Manager, Gary Milburn.
New product
for first aid
trainers
With the National Health Training
Package becoming the national
standard for all first aid training, first
aid trainers have had to re-apply for
accreditation.
Survival Emergency Products, a supplier
to the First Aid Training Industry with
resources such as practice bandages,
workbooks, assessment sample answers,
Power Point etc has developed generic
training course mapping documents that
can be used for the process of applying
for reaccreditation.
The documents can be purchased
for $165 per unit of competency
ie HLTFA301B, HLTFA201A,
HLTCPR201A.
The training program mapping
includes cross referencing per topic to
the company’s publications, ie First-aid
Emergency Handbook (HLTFA2301B),
Basic Emergency Life support Handbook
(HLTFA201A), CPR Handbook
(HLTCPR201A) – including refresher
CPR courses + defib training and
workbooks with teachers marking guide,
practical assessments + sample answers,
(Assessments are True False and multiple
choice questions)
For further information, contact
Liz Hopwood or Paula Walker on 02
98169912 or mob 0414816496.
www.survivalemergencyproducts.com
“It is particularly
suited to applications
utilising small
assembly machines,
or industries such as
pharmaceuticals—where
the scale is smaller and
you don’t want a bulky
light curtain.”
In addition to a slim
profile, the GuardShield
Micro400 features
expanded functionality
via its MSR42
controller, a multifunction safety module with hard-wired or
software-configurable operating modes and
solid state safety outputs. If safety relay
outputs are required, up to three safetyrelay expansion modules (MSR45E) may be
easily connected to the controller.
A cascadeable model offers ease of
installation and configuration, particularly
where multiple light curtains are required
as it enables multiple light curtain segments
to be connected together on a single cable,
configured to a single controller meaning
there’s no need to run a cable from each
light curtain segment.
Energy Association relocates
The W.A. Sustainable Energy Association has relocated to new quarters.
It is now located at 1186 Hay Street, West Perth, tel 9481 3169;
email [email protected]
New work glove from Prochoice
ProChoice Safety Gear has launched its latest offering to the world of workgloves – the ‘Stinga’.
Ideal for tradies, farmers, road workers,
mechanics, manufacturers… all whose hands
are at risk and who are often reluctant to
wear gloves because they claim they’re
uncomfortable and ungainly.
The company says that excuse
won’t hold up any more because the
new Stinga gloves have addressed the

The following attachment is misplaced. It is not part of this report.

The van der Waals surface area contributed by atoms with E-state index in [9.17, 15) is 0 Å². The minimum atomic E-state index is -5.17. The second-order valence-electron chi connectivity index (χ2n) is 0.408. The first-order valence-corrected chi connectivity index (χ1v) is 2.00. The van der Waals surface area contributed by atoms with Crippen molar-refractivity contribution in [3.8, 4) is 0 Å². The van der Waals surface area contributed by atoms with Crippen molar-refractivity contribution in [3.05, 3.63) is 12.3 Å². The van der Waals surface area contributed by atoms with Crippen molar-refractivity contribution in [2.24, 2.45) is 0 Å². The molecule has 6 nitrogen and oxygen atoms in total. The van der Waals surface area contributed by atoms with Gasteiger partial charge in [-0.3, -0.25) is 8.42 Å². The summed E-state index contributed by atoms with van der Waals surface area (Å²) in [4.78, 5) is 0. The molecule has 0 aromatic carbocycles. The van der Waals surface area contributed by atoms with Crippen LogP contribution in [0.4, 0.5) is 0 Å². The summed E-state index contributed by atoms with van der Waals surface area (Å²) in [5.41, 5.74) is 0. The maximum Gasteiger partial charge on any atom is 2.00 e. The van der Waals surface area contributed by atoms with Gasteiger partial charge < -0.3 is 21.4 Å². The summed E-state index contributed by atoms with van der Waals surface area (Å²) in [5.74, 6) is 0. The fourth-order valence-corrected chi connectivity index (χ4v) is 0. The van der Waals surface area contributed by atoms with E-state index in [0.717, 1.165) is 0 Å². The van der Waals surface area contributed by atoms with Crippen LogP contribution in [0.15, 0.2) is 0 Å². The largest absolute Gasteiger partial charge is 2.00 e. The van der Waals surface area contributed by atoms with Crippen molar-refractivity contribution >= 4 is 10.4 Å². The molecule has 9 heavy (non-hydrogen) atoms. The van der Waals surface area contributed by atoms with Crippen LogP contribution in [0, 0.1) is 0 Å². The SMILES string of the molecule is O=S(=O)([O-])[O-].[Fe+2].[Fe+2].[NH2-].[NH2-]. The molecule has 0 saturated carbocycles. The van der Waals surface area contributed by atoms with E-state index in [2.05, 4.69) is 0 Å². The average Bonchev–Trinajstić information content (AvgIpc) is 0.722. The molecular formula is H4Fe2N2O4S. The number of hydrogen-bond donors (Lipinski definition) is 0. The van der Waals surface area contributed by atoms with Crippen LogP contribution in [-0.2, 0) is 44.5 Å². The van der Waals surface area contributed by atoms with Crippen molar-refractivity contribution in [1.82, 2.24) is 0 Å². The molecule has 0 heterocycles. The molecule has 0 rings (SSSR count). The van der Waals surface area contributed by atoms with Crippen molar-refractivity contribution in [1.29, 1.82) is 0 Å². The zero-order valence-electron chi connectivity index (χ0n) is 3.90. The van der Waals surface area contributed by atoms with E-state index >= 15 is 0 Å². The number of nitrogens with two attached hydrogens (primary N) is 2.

comfort issue with woven, seamless,
apparel-grade nylon construction.
The feel and grip factors are satisfied
with what ProChoice calls “Bare Hand
Technology”; PVC foam impregnated
palms that grip in wet and dry conditions,
without hindering dexterity or sensitivity.
The glove has a high abrasion and tear
resistance - a CE rating of EN388 4131.
For further information call Paramount
Safety Products on 08 9240 1165 .
25
Drug Feature
Turn to the
experts on
drugs and
alcohol in the
workplace
D
rugs and alcohol are one
of the most persistent
problems in the workplace
contributing to accidents and
illness, poor relations with coworkers, poor decision making and
absenteeism.
In an alcohol and drug consuming
culture such as Australia it’s little
wonder that safety professionals
dedicate a lot of time and effort
addressing substance abuse problems
in the workplace.
World experts
Fortunately they’re not alone in
tackling the problem. It is interesting
to note that Australia has some of the
world’s leading experts in the field and
some really outstanding research work
is being done in the area.
South Australia’s National Centre
for Education and Training on
Addiction (NCETA) at Flinders
University specialises in Alcohol and
Other Drugs Workforce Development
research and has a wealth of
Workplace Dru
g & Alcohol
Use
Information
& Data Series
Information
& Data Sh
eet
1
Workers’ Pat
terns
of Alcohol
Consumption
Ann Roche &
Ken Pidd
Identifying
the alcohol
consumptio
wellbeing of
n patterns
workers and
of the workfo
also from the
rce is importa
and safety
employers’
issues. How
nt in terms
perspective
ever, until rec
of the health
of Australian
in terms of
ently relative
and
workers. Acc
performanc
ly little was
urate informa
e, productivit
development
known abo
tion about
y
ut the drinking
of appropriat
wo
rke
e and effectiv
rs’ drinking
patterns
patterns is
e policy and